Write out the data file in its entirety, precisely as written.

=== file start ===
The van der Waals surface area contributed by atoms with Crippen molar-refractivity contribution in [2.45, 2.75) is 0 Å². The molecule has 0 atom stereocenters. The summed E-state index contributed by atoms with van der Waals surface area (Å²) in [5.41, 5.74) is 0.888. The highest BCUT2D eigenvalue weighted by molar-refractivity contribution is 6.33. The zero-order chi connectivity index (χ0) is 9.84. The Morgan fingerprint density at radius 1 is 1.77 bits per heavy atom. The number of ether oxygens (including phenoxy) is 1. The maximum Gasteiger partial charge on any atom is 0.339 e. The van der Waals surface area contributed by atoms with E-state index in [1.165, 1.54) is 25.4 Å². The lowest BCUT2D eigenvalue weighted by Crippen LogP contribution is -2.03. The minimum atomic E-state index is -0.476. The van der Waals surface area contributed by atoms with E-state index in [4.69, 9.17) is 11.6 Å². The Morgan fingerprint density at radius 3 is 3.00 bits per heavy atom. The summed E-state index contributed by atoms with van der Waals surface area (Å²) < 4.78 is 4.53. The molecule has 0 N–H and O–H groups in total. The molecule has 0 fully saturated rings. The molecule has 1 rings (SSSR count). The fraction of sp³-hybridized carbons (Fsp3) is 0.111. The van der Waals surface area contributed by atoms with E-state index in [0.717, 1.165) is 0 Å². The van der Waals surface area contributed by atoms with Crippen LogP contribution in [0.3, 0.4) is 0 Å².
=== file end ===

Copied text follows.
The van der Waals surface area contributed by atoms with Crippen molar-refractivity contribution in [2.45, 2.75) is 0 Å². The molecule has 0 atom stereocenters. The summed E-state index contributed by atoms with van der Waals surface area (Å²) in [5.41, 5.74) is 0.888. The highest BCUT2D eigenvalue weighted by molar-refractivity contribution is 6.33. The zero-order chi connectivity index (χ0) is 9.84. The Morgan fingerprint density at radius 1 is 1.77 bits per heavy atom. The number of ether oxygens (including phenoxy) is 1. The maximum Gasteiger partial charge on any atom is 0.339 e. The van der Waals surface area contributed by atoms with E-state index in [1.165, 1.54) is 25.4 Å². The lowest BCUT2D eigenvalue weighted by Crippen LogP contribution is -2.03. The minimum atomic E-state index is -0.476. The van der Waals surface area contributed by atoms with E-state index in [4.69, 9.17) is 11.6 Å². The Morgan fingerprint density at radius 3 is 3.00 bits per heavy atom. The summed E-state index contributed by atoms with van der Waals surface area (Å²) < 4.78 is 4.53. The molecule has 0 N–H and O–H groups in total. The molecule has 0 fully saturated rings. The molecule has 1 rings (SSSR count). The fraction of sp³-hybridized carbons (Fsp3) is 0.111. The van der Waals surface area contributed by atoms with E-state index in [0.717, 1.165) is 0 Å². The van der Waals surface area contributed by atoms with Crippen LogP contribution in [0.3, 0.4) is 0 Å².